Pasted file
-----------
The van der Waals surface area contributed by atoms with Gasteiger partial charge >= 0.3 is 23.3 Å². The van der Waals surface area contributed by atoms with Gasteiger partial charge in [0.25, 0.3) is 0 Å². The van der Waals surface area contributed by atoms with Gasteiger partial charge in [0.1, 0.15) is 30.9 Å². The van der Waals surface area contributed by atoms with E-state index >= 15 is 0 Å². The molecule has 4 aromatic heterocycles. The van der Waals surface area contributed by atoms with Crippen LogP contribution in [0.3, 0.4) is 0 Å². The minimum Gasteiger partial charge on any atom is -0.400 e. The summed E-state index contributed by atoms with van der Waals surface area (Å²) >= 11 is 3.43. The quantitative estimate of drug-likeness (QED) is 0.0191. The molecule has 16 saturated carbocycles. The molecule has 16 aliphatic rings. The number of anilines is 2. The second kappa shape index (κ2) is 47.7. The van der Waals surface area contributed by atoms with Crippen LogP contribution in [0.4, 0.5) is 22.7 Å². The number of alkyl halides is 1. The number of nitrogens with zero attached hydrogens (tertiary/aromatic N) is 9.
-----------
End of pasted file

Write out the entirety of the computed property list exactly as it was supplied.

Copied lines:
The van der Waals surface area contributed by atoms with Gasteiger partial charge >= 0.3 is 23.3 Å². The van der Waals surface area contributed by atoms with Gasteiger partial charge in [0.25, 0.3) is 0 Å². The van der Waals surface area contributed by atoms with Gasteiger partial charge in [0.1, 0.15) is 30.9 Å². The van der Waals surface area contributed by atoms with E-state index >= 15 is 0 Å². The molecule has 4 aromatic heterocycles. The van der Waals surface area contributed by atoms with Crippen LogP contribution in [0.3, 0.4) is 0 Å². The minimum Gasteiger partial charge on any atom is -0.400 e. The summed E-state index contributed by atoms with van der Waals surface area (Å²) >= 11 is 3.43. The quantitative estimate of drug-likeness (QED) is 0.0191. The molecule has 16 saturated carbocycles. The molecule has 16 aliphatic rings. The number of anilines is 2. The second kappa shape index (κ2) is 47.7. The van der Waals surface area contributed by atoms with Crippen LogP contribution in [0.4, 0.5) is 22.7 Å². The number of alkyl halides is 1. The number of nitrogens with zero attached hydrogens (tertiary/aromatic N) is 9.